• What a sweet thing to say, Roxanne. You’ve put a BIG smile on my face! Oprah is a money-making machine, for sure, and she’s an amazing American success story. But as to your point that she’s lost touch, I remember that time she and Gail took a road trip. It was featured on Oprah’s show. They pulled in to a gas station, and OPRAH COULDN’T REMEMBER HOW TO PUT GAS IN THE CAR. She had forgotten how to do it! She had a time figuring it out, but you KNOW she must have gassed up her car herself before the days of a chauffeur and fleet. To me, that was the first indication that she might have forgotten her beginnings, for sure. Thanks for stopping by.

  13. Thanks, Lynne. Yes, maturity and wisdom. My great niece, her s.o. and 1 year old have been staying with me lately. A strain, but also a chance to know them better. We’re talking twenty-somethings, the iPhone, flat screen gen, and also a bit whiney at times.
    Recently I said something to my mom like, “Well, they’re young.” And Mom answered. “Piffle! When I was their age I had two children, taught school (in a one room Iowa school house) and was busy being a preacher’s wife.”
    I also forgot to add about my Mom’s “gentleman friend” who composes music at 98 – only recently have his fingers gotten too stiff to perform organ concerts. I’m thinking of writing a memoir about Mom and these amazing treasures Oprah has kicked to the curb along with us boomers.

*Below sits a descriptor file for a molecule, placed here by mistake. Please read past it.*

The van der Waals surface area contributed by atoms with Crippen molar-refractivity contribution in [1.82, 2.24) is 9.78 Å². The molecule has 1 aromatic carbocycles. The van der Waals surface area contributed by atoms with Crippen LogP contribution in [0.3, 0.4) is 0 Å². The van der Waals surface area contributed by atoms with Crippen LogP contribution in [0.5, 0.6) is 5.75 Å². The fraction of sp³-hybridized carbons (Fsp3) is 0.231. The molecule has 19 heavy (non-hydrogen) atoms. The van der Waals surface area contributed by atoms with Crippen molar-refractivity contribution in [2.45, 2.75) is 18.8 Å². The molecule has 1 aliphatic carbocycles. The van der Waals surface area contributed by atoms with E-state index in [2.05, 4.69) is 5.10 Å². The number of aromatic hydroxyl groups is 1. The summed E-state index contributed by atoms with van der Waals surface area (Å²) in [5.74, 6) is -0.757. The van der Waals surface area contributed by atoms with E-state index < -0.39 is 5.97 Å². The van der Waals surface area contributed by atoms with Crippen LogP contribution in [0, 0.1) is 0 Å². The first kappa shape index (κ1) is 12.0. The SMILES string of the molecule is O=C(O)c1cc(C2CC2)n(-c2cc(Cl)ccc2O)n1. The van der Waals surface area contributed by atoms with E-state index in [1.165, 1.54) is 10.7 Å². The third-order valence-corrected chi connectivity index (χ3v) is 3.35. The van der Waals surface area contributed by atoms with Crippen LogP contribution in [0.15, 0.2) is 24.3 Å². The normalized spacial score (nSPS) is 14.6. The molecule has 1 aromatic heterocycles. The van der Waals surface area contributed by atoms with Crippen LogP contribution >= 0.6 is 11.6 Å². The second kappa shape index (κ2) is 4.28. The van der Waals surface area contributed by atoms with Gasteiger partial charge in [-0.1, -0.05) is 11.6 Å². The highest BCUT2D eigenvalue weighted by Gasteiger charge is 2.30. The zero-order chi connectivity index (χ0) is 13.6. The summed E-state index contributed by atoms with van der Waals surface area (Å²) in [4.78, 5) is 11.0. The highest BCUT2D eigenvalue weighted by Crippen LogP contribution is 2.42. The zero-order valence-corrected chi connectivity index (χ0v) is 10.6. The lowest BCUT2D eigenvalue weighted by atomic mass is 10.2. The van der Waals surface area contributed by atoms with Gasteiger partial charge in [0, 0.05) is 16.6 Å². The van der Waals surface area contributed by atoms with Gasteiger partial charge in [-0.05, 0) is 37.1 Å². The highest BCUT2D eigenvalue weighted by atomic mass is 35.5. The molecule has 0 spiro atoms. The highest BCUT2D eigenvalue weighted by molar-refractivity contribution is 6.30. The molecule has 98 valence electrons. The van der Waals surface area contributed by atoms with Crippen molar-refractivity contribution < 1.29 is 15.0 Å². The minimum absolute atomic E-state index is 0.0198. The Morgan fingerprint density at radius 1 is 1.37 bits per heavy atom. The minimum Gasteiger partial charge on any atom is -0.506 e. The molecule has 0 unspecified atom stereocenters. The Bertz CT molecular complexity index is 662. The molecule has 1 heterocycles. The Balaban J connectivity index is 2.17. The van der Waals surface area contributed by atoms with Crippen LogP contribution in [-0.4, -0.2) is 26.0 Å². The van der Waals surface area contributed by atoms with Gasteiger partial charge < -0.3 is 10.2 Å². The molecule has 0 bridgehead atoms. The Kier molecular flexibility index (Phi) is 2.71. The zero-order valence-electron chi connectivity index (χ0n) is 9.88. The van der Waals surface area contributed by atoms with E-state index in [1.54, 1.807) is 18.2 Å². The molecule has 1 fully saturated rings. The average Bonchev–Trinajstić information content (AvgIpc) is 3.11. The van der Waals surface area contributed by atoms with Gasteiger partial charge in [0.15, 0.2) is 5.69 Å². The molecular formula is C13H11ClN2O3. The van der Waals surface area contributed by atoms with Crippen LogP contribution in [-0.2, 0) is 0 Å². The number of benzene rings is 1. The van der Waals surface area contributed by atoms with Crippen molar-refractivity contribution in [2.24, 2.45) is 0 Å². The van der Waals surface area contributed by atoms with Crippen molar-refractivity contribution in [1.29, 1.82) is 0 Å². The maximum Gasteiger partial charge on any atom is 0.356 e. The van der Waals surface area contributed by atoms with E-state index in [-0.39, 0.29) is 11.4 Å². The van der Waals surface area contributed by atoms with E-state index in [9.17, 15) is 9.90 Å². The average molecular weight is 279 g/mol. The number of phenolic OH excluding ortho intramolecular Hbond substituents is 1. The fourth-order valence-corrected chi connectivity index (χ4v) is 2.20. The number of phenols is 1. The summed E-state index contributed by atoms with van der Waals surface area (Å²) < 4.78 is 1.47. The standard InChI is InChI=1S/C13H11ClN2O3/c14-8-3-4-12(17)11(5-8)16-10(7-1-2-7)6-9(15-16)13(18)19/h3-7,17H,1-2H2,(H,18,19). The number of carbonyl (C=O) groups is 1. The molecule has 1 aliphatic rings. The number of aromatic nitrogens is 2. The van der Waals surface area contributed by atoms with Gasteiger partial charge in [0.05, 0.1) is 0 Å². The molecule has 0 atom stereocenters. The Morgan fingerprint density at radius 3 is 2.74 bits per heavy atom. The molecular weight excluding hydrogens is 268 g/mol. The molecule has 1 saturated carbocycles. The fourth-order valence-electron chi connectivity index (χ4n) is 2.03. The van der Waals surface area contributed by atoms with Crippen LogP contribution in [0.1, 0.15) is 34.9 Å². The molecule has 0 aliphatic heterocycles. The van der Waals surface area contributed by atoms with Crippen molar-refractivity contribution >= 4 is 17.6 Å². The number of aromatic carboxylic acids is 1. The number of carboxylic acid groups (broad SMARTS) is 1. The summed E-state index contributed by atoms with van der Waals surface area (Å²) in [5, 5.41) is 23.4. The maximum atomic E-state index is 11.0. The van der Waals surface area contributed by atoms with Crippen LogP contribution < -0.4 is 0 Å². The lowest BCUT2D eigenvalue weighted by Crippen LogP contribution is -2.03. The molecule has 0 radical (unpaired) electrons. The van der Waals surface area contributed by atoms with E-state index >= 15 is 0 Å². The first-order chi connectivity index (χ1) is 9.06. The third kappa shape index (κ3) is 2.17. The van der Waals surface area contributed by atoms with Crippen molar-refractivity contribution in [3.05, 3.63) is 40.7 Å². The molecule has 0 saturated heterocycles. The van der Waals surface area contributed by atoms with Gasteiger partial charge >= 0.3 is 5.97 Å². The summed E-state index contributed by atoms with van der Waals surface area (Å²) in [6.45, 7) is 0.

14. Oh durn, and just as I subscribed to O Magazine, I suppose I’ll have to find my inspiration elsewhere…here for starters! At age 51, I’m just now getting going!

  15. oldervoter

     /  November 30, 2012

    Boy. I got something very different from the NYT article. The comments from the article re figuring stuff out by your 40’s were part of the comments about her magazine. And the fact that the magazine’s demo’s were older than most successful publications. But the key quote, for me, was “‘what we have to say in this magazine about fulfilling your destiny, who you’re meant to be, living your best life.’ That’s the kind of product Ms. Winfrey predicts people, regardless of age, will continue to pay for.” NOTE: regardless of age.

    As for me, I joyously gave up five-year plans when I passed the 50 mark and watched my nest empty. Then I started a business doing exactly what I wanted to do. Retirement years are here now, and I’m using this freer time to write a novel–a (steamy) romance about people who meet in their 50’s. I suspect that Oprah would applaud my journey. But, quite frankly, as she suspects I would turn to her for neither advice nor approval.